Category Archives: IHBC Area of competence – Intervention

Mortar & Stone Analysis Explained

Mortar Analysis Explained
7 September 2017
Charlestown Workshops, Fife

Boost your CPD hours and come and learn something useful with us here at Charlestown Workshops.

The Mortar Analysis Explained seminar will help you gain an understanding the component parts of historic mortars, plasters, renders and harling through a variety of analysis techniques – key information to developing a repair specification that will perform as a compatible replacement. Choosing the wrong mortar could endanger the very fabric of the building that you are trying to conserve.

For just £ 15 plus VAT (£ 18 in total) gain 2.5 hours of CPD and get to talk to our expert Building Materials Analysts.

Stone Analysis Explained
7 September 2017
Charlestown Workshops, Fife

Top up your CPD hours and come and learn something crucial for prolonging the life of our built heritage environment. The vast majority of our heritage buildings are built with natural stone, some more durable than others. So understanding the importance of the variety of analysis techniques at our disposal for revealing the nature of our building stones and how they might be replicated with currently operating quarries is a vital step in the building conservation process. Choosing the wrong stone could accelerate the decay of surrounding historic masonry, the very opposite of what we want to achieve. 

For just £ 15 plus VAT (£ 18 in total) gain 2.5 hours of CPD and be better informed for your building conservation projects.

To book a place on any of these seminars, please visit our website, email or give us a call on 01383 872722.

CE2 Masonry Consolidation Techniques for the Repair of Historic Buildings and Structures

1 September or 17 November 2017
Charlestown Workshops, Fife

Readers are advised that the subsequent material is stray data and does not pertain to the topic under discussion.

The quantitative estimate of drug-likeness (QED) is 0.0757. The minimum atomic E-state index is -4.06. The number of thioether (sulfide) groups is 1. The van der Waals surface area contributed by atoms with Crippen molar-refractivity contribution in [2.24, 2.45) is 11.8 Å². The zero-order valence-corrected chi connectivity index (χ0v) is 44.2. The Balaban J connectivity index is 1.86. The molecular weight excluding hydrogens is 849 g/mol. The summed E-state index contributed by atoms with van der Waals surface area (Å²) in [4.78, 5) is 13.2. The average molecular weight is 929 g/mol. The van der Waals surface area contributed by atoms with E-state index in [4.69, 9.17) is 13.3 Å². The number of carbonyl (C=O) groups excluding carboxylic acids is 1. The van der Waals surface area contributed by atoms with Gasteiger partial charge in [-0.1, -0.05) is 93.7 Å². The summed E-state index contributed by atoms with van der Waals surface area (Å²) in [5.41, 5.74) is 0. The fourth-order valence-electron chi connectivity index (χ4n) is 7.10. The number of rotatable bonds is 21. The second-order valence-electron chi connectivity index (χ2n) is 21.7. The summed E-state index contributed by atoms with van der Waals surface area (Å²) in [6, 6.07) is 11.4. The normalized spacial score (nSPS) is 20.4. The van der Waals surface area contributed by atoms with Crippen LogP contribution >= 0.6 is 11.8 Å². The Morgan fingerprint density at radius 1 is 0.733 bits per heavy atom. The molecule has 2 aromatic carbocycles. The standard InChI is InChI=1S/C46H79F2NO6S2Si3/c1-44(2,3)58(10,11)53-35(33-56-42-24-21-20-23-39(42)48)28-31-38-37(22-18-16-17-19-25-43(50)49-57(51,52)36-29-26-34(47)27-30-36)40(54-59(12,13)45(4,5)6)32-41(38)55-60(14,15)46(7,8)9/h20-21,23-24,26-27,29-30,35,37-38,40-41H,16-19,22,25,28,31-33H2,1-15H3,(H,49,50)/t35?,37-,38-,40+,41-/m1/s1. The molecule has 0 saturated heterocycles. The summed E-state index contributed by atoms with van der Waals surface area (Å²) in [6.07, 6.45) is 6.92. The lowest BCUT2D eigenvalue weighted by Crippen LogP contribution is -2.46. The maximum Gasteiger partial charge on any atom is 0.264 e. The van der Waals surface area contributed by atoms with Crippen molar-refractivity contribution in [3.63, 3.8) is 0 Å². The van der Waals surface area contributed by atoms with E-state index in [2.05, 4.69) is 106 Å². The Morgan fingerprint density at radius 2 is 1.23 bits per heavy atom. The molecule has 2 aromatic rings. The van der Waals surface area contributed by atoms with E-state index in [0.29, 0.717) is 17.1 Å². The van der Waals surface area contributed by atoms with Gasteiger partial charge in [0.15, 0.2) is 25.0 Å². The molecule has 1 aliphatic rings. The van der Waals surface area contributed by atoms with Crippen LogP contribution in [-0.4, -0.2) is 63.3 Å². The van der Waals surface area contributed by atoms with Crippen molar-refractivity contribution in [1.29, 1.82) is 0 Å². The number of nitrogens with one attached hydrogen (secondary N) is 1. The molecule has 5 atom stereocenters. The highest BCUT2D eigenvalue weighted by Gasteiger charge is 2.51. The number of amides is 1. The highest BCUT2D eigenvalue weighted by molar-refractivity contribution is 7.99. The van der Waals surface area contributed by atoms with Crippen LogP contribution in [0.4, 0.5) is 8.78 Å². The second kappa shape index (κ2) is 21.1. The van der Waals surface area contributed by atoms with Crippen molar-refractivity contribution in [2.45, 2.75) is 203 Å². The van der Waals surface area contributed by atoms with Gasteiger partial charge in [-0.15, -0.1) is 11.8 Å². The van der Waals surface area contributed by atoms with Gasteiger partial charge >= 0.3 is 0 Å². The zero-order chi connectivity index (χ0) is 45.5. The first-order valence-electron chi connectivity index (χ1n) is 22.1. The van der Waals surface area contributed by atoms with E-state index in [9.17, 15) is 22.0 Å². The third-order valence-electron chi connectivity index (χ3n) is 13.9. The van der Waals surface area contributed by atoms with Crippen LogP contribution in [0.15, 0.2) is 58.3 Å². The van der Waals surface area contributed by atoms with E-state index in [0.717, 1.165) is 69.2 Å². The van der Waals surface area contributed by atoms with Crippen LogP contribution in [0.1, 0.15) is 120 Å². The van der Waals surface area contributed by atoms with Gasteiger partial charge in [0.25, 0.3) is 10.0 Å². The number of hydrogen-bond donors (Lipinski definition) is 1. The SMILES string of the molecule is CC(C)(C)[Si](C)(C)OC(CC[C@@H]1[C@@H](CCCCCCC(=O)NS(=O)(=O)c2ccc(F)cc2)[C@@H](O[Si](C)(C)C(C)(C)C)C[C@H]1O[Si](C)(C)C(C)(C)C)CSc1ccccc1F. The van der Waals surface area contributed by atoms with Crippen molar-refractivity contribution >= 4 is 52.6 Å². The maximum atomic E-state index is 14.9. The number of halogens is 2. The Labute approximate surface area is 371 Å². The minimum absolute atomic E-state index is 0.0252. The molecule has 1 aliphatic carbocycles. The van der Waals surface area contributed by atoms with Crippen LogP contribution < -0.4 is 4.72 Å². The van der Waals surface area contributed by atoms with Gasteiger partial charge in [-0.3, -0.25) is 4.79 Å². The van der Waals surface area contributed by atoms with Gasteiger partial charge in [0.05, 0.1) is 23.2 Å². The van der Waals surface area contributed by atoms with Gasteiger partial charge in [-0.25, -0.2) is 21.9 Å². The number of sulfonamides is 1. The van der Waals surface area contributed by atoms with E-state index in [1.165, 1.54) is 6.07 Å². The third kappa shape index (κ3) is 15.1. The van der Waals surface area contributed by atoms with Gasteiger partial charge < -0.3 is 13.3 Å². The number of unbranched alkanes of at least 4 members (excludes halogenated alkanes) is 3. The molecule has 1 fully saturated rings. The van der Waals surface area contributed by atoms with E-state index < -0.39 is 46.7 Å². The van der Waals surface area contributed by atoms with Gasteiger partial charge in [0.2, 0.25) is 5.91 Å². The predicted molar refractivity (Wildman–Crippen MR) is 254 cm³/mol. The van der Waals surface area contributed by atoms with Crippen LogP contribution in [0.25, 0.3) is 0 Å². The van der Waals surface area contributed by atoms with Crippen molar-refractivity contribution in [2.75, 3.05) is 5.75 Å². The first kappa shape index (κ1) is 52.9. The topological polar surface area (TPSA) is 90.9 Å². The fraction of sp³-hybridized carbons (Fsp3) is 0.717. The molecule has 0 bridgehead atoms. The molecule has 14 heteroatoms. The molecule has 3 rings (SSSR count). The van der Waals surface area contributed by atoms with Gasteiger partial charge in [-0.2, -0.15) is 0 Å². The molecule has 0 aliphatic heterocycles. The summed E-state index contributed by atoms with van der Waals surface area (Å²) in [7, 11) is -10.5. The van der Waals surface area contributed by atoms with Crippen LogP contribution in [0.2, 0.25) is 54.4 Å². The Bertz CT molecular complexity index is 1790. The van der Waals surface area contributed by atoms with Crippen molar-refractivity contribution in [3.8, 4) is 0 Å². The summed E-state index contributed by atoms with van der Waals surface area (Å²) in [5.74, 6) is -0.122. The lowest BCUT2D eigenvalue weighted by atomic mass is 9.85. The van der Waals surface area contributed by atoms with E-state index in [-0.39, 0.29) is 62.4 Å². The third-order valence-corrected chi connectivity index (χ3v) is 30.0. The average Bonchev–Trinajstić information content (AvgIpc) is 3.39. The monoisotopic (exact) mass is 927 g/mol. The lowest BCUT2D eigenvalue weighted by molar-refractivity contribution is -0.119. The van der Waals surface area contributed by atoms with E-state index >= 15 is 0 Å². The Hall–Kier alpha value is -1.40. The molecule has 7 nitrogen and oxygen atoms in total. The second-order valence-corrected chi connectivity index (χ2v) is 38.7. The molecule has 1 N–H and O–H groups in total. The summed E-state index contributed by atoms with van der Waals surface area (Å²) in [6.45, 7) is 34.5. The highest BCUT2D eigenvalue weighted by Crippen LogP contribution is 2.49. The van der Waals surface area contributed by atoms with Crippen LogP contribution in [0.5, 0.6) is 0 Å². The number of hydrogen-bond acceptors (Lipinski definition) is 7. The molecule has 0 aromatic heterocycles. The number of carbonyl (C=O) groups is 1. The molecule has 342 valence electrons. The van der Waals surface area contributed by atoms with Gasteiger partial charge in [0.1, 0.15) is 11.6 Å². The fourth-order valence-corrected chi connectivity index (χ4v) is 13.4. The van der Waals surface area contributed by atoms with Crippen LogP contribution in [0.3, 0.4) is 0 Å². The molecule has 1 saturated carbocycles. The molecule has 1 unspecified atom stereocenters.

This workshop is the follow on course from CE1 Introduction to lime based mortars and traditional materials for the repair of civil engineering structures and covers two major techniques for consolidating masonry structures, namely grouting (with a liquid mortar) and concealed crack stitching. These are techniques that may be applicable for the repair of masonry arch bridges, culverts, tunnels, lighthouses, viaducts, canals, harbours, retaining walls, piers and other masonry structures which contribute so much to the richness of our heritage.

This one day workshop focusses on remedying voids in traditional masonry buildings and structures in a sympathetic manner using traditional lime and natural cement bound mortars in liquid form to enable grouting. Techniques of crack stitching (for dormant cracks) will also be addressed using a variety of methods and materials to suit the various scenarios that might occur in heritage buildings and structures. This workshop is a mix of theory and practical hands-on work.

Course suitability

This course is suitable for Structural and Civil Engineers and their Technicians including those that look after our roads and railway networks, contractors working on unprotected masonry structures and ruins and custodians of our industrial heritage. This course may also be of interest to Architects and Building Surveyors dealing with ruined structures and buildings.

Learning outcomes

  • Recognising common types of failure in masonry construction;
  • Understanding masonry unit construction in solid walls and the role of mortars;
  • Identifying voids in structures and buildings;
  • Diagnosis of cause of voiding in masonry structures and buildings;
  • Principles of grouting;
  • Planning a grouting scheme to achieve 100% fully filled voids;
  • Designing grout mixes with and without additives;
  • Identifying dormant cracks in masonry structures and buildings;
  • Diagnosis of cause(s) of cracking in masonry;
  • Crack stitching with mortar and stone;
  • Crack stitching with concealed embedded stainless steel reinforcement.

Course outline

  • Health and safety issues
  • Principles of historic masonry construction including the role of mortars
  • Common types of failure in traditional masonry structures and buildings
  • Diagnosing the causes of voiding and cracks in historic masonry
  • Principles of grouting to fill voided structures